January 2005
Volume 46, Issue 1
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Visual Psychophysics and Physiological Optics  |   January 2005
Grating Acuity at Different Luminances in Wild-Type Mice and in Mice Lacking Rod or Cone Function
Author Affiliations
  • Christine Schmucker
    From the Section of Neurobiology of the Eye and the
  • Mathias Seeliger
    Retinal Electrodiagnostics Research Group, University Eye Hospital, Tübingen, Germany; the
  • Pete Humphries
    Department of Genetics, Trinity College, The University of Dublin, Dublin, Ireland; and the
  • Martin Biel
    Institute of Pharmacology, Center for Drug Research, Ludwig-Maximilians University, Munich, Germany.
  • Frank Schaeffel
    From the Section of Neurobiology of the Eye and the
Investigative Ophthalmology & Visual Science January 2005, Vol.46, 398-407. doi:10.1167/iovs.04-0959
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      Christine Schmucker, Mathias Seeliger, Pete Humphries, Martin Biel, Frank Schaeffel; Grating Acuity at Different Luminances in Wild-Type Mice and in Mice Lacking Rod or Cone Function. Invest. Ophthalmol. Vis. Sci. 2005;46(1):398-407. doi: 10.1167/iovs.04-0959.

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      © 2016 Association for Research in Vision and Ophthalmology.

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Abstract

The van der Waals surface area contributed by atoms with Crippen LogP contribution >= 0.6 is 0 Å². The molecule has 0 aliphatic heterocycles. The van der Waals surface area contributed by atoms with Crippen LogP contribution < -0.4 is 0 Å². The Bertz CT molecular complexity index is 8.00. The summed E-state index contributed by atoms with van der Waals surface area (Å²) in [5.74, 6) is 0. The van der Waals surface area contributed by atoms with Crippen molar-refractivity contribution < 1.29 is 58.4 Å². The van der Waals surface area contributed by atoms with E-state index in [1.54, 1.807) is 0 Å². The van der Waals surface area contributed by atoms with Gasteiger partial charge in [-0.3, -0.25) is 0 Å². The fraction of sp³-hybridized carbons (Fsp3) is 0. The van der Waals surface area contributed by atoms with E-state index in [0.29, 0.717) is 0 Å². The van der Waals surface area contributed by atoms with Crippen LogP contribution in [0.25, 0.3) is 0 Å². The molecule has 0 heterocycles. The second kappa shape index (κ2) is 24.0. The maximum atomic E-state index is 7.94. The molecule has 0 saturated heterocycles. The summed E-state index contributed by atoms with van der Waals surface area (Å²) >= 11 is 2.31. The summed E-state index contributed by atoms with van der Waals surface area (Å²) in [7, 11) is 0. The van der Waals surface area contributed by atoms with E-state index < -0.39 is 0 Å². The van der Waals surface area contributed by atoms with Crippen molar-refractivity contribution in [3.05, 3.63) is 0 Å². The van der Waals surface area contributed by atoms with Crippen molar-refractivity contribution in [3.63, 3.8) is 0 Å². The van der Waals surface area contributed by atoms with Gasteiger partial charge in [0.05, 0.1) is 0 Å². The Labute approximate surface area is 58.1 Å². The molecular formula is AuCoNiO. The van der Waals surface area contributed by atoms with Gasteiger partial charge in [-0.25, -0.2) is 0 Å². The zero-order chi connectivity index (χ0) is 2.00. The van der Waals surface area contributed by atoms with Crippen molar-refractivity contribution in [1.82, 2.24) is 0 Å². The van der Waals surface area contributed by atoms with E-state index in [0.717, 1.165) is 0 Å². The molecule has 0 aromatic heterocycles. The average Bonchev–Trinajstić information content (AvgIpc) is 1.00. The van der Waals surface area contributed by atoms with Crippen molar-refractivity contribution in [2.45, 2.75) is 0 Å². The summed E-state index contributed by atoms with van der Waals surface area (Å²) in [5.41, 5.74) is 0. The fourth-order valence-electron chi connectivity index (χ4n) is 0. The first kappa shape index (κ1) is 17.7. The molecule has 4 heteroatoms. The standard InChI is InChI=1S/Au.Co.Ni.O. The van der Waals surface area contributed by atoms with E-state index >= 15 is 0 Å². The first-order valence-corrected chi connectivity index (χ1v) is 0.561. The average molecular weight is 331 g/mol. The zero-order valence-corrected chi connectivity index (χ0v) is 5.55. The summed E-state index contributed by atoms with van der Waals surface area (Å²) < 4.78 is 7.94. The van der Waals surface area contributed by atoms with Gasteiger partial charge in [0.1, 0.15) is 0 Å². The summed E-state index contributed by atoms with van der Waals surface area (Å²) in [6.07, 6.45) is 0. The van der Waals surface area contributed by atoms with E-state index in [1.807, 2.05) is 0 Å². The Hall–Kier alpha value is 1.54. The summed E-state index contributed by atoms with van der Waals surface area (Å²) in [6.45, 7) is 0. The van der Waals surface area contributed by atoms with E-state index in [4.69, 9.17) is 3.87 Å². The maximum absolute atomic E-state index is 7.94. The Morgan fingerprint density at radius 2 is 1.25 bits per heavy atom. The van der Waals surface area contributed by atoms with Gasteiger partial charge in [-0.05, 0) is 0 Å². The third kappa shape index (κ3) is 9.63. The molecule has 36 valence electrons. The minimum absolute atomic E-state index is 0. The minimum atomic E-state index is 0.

purpose. The mouse eye has become an important model in vision research. However, it is not known how visual acuity changes with luminance. Therefore, grating acuity of mice was measured at different luminances in an automated optomotor paradigm. Furthermore, mutant mice lacking either rods (RHO−/− and CNGB1−/−) or cones (CNGA3−/−), or both, were studied to determine the rod and cone contribution to visual acuity.

methods. Freely ranging individual mice were automatically tracked at a 25-Hz sampling rate with a self-programmed video system in a large rotating optomotor drum. The drum had a square-wave grating inside with adjustable spatial frequency. The angular speed of the mice with respect to the center of the drum and the angular orientation of the snout-tail body axis were analyzed. In addition, the motor activity of the wild-type mice was recorded at different luminances.